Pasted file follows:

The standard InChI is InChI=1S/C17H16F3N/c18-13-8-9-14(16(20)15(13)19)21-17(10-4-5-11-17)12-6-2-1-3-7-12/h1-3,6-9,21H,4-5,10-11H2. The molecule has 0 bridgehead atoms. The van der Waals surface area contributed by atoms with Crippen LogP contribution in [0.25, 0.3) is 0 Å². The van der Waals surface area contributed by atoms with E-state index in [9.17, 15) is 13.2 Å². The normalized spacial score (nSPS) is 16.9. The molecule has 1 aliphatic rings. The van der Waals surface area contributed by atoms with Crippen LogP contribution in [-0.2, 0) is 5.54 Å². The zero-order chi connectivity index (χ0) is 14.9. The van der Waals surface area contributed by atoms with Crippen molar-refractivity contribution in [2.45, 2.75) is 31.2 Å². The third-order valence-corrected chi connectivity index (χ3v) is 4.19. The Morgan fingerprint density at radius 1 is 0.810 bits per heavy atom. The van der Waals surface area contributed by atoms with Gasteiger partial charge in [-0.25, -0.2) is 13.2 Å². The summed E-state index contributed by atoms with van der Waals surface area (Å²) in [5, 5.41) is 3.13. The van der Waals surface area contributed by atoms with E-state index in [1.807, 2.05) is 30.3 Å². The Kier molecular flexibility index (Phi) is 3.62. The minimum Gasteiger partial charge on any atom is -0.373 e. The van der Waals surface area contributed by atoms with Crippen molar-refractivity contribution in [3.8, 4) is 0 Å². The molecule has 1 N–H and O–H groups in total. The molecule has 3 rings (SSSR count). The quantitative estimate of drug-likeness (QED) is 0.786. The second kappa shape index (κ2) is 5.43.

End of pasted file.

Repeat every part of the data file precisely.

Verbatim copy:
The standard InChI is InChI=1S/C17H16F3N/c18-13-8-9-14(16(20)15(13)19)21-17(10-4-5-11-17)12-6-2-1-3-7-12/h1-3,6-9,21H,4-5,10-11H2. The molecule has 0 bridgehead atoms. The van der Waals surface area contributed by atoms with Crippen LogP contribution in [0.25, 0.3) is 0 Å². The van der Waals surface area contributed by atoms with E-state index in [9.17, 15) is 13.2 Å². The normalized spacial score (nSPS) is 16.9. The molecule has 1 aliphatic rings. The van der Waals surface area contributed by atoms with Crippen LogP contribution in [-0.2, 0) is 5.54 Å². The zero-order chi connectivity index (χ0) is 14.9. The van der Waals surface area contributed by atoms with Crippen molar-refractivity contribution in [2.45, 2.75) is 31.2 Å². The third-order valence-corrected chi connectivity index (χ3v) is 4.19. The Morgan fingerprint density at radius 1 is 0.810 bits per heavy atom. The van der Waals surface area contributed by atoms with Gasteiger partial charge in [-0.25, -0.2) is 13.2 Å². The summed E-state index contributed by atoms with van der Waals surface area (Å²) in [5, 5.41) is 3.13. The van der Waals surface area contributed by atoms with E-state index in [1.807, 2.05) is 30.3 Å². The Kier molecular flexibility index (Phi) is 3.62. The minimum Gasteiger partial charge on any atom is -0.373 e. The van der Waals surface area contributed by atoms with Crippen molar-refractivity contribution in [3.8, 4) is 0 Å². The molecule has 1 N–H and O–H groups in total. The molecule has 3 rings (SSSR count). The quantitative estimate of drug-likeness (QED) is 0.786. The second kappa shape index (κ2) is 5.43.